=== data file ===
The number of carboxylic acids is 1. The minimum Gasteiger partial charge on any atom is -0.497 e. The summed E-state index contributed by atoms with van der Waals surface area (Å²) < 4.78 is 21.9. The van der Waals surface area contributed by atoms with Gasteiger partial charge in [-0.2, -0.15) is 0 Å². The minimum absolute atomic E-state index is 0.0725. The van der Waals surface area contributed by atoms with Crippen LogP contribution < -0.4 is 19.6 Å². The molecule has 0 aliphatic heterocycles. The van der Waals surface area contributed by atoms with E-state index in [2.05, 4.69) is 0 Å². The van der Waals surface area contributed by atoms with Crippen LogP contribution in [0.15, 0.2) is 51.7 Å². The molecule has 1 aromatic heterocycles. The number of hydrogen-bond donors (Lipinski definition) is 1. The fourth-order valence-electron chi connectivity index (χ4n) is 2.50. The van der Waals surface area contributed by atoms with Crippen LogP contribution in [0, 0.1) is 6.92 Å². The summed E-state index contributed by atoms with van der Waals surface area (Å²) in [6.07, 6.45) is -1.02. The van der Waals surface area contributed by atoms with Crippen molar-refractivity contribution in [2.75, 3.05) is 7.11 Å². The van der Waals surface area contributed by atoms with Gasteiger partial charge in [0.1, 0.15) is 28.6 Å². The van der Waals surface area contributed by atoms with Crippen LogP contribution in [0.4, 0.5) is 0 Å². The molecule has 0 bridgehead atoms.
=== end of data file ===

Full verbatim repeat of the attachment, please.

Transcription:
The number of carboxylic acids is 1. The minimum Gasteiger partial charge on any atom is -0.497 e. The summed E-state index contributed by atoms with van der Waals surface area (Å²) < 4.78 is 21.9. The van der Waals surface area contributed by atoms with Gasteiger partial charge in [-0.2, -0.15) is 0 Å². The minimum absolute atomic E-state index is 0.0725. The van der Waals surface area contributed by atoms with Crippen LogP contribution < -0.4 is 19.6 Å². The molecule has 0 aliphatic heterocycles. The van der Waals surface area contributed by atoms with E-state index in [2.05, 4.69) is 0 Å². The van der Waals surface area contributed by atoms with Crippen LogP contribution in [0.15, 0.2) is 51.7 Å². The molecule has 1 aromatic heterocycles. The number of hydrogen-bond donors (Lipinski definition) is 1. The fourth-order valence-electron chi connectivity index (χ4n) is 2.50. The van der Waals surface area contributed by atoms with Crippen LogP contribution in [0, 0.1) is 6.92 Å². The summed E-state index contributed by atoms with van der Waals surface area (Å²) in [6.07, 6.45) is -1.02. The van der Waals surface area contributed by atoms with Crippen molar-refractivity contribution in [2.75, 3.05) is 7.11 Å². The van der Waals surface area contributed by atoms with Gasteiger partial charge in [0.1, 0.15) is 28.6 Å². The van der Waals surface area contributed by atoms with Crippen LogP contribution in [0.4, 0.5) is 0 Å². The molecule has 0 bridgehead atoms.